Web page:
LogRhythm Joins NCCoE’s Technology Collaborators to Help Secure Telehealth Remote Patient Monitoring Ecosystem

It is with great excitement that I share LogRhythm’s involvement in the newest healthcare project from the National Cybersecurity Center of Excellence (NCCoE) — Securing Telehealth Remote Patient Monitoring Ecosystem. The project aims to provide a reference architecture that will address the security and privacy risks for healthcare delivery organizations (HDOs) leveraging telehealth capabilities such as remote patient monitoring (RPM). LogRhythm’s NextGen SIEM Platform —  along with NetMon — will be core to the detection and response capabilities of the architecture*.

LogRhythm is among 10 technology providers and industry experts chosen to collaborate on this critical initiative. Others include Accuhealth, Inova Health System, MedCrypt, MedSec, University of Mississippi Medical Center, and Vivify Health. These collaborators will work with the NCCoE project team to provide a practical solution for securing the telehealth RPM ecosystem.

A survey of 500 U.S. consumers conducted by Sage Growth Partners (SGP) and Black Book Market Research found that while only one-quarter of respondents have used telehealth in the past, 59% are interested in using it in the future, and more than one-third would leave their provider to access telehealth. This not only emphasizes the need for healthcare organizations to embrace virtual care, particularly during the COVID-19 pandemic, but it is also an indicator that telehealth is here to stay.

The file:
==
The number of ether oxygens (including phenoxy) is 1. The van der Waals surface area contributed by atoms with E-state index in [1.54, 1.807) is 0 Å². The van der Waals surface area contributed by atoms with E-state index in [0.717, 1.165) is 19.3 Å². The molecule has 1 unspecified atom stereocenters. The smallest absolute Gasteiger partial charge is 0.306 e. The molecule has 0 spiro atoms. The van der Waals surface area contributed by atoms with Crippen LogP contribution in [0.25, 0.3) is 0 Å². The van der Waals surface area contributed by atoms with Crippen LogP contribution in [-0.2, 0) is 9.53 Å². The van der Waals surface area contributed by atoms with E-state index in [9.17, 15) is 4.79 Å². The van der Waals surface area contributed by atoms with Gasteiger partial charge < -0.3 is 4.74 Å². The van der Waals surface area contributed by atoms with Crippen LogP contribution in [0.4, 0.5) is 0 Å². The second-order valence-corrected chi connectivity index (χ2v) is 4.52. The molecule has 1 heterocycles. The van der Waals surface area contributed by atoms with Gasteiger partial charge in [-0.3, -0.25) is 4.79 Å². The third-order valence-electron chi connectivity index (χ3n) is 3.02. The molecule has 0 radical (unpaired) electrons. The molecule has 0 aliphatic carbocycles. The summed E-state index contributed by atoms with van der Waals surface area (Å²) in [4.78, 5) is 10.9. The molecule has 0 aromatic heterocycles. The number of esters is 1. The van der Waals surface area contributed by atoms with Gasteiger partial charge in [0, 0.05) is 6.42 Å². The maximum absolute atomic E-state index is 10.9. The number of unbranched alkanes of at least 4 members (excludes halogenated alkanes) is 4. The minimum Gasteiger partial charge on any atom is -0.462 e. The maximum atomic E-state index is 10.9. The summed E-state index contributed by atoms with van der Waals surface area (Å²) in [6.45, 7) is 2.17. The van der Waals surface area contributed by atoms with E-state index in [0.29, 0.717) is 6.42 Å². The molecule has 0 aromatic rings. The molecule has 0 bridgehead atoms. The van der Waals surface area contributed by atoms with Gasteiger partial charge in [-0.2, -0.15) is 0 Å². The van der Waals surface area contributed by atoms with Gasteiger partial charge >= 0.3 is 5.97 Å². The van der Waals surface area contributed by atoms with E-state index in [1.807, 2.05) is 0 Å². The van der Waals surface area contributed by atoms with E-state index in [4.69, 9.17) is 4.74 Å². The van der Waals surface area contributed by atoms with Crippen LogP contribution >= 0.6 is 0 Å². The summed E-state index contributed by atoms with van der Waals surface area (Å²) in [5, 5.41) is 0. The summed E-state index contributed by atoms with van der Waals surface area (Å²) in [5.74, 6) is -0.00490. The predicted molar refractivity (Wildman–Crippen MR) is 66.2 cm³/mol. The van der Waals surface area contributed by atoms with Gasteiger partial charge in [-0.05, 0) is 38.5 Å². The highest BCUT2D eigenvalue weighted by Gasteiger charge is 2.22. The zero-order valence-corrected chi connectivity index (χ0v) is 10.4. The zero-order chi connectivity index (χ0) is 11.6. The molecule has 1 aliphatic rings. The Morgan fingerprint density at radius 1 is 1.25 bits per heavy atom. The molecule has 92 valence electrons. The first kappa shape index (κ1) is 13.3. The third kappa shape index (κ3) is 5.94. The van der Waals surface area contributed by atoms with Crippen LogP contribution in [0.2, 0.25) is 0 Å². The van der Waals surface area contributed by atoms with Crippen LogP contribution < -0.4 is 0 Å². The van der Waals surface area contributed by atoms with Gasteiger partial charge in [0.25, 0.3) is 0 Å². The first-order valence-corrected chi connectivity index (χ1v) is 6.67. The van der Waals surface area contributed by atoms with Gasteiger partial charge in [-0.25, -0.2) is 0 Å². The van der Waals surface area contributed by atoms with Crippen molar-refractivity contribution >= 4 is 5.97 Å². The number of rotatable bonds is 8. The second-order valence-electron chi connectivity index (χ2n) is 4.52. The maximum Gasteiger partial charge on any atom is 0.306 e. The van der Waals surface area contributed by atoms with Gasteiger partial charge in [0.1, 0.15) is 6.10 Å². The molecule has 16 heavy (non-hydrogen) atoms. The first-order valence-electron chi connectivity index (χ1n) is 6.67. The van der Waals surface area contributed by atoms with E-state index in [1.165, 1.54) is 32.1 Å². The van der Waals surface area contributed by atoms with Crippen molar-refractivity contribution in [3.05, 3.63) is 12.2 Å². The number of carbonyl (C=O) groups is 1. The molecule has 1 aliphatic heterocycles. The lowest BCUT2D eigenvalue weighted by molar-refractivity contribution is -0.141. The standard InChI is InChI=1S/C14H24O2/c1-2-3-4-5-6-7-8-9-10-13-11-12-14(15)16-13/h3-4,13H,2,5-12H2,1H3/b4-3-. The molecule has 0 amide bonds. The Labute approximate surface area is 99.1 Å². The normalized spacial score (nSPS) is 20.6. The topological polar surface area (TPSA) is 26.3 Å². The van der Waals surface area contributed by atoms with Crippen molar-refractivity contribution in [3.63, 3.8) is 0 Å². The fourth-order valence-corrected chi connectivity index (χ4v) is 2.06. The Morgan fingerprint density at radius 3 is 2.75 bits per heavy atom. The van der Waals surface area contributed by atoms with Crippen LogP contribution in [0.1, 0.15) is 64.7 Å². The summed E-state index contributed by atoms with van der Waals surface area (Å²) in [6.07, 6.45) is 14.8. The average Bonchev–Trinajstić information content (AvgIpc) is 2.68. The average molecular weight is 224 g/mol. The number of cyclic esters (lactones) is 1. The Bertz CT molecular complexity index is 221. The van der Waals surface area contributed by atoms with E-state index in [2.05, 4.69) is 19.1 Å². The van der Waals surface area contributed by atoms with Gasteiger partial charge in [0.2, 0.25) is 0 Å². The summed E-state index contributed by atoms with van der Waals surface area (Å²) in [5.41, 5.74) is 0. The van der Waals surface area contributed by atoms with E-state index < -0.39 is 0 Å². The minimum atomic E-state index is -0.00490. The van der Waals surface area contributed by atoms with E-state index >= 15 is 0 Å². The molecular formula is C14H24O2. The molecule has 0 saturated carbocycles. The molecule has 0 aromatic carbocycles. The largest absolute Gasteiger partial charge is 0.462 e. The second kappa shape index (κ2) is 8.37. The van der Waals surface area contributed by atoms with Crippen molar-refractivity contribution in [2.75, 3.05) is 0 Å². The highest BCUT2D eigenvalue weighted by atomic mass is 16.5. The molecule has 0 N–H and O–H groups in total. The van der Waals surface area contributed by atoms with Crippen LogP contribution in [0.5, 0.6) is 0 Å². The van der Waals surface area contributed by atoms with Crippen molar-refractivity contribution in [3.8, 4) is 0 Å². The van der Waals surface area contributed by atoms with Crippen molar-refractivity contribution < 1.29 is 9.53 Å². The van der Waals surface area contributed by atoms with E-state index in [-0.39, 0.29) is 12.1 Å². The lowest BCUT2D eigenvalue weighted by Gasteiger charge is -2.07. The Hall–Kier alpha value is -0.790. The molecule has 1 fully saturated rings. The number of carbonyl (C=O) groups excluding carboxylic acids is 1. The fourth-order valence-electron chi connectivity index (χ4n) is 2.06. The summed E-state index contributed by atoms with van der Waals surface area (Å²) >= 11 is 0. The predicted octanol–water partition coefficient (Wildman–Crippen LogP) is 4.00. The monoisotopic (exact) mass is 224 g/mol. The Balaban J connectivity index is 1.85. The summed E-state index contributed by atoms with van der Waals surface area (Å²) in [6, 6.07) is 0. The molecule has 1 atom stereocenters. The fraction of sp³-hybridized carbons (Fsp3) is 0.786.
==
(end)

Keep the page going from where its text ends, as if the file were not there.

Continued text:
HDOs are leveraging a combination of telehealth capabilities, including RPM and video conferencing, to treat patients in their homes. Traditionally, patient monitoring systems have been deployed in healthcare facilities, which are tightly controlled environments. RPM is different, in that monitoring equipment is deployed in the patient’s home, which does not offer the same level of cybersecurity or physical security control to prevent misuse or compromise. According to the NCCoE, the project will “result in a publicly available National Institute of Standards and Technology (NIST) Cybersecurity Practice Guide, a detailed implementation guide of the practical steps needed to implement a cybersecurity reference design that addresses this challenge.”

This initiative will prove critically important as the safety concerns around going to a hospital remain. Doctors and nurses will continue to rely on remote and telehealth capabilities to minimize the risk to both themselves and their patients. Children, the elderly, and those with compromised immune systems, for instance, cannot risk going to the hospital or clinic unless absolutely necessary. Instead, doctors will host safer appointments from home via teleconsulting for the foreseeable future.

To learn more about the project, visit Securing Telehealth Remote Patient Monitoring Ecosystem. And to learn more about how the LogRhythm NextGen SIEM Platform is helping healthcare organizations, view the demo.

*Note: NIST does not evaluate commercial products under this consortium and does not endorse any product or service used.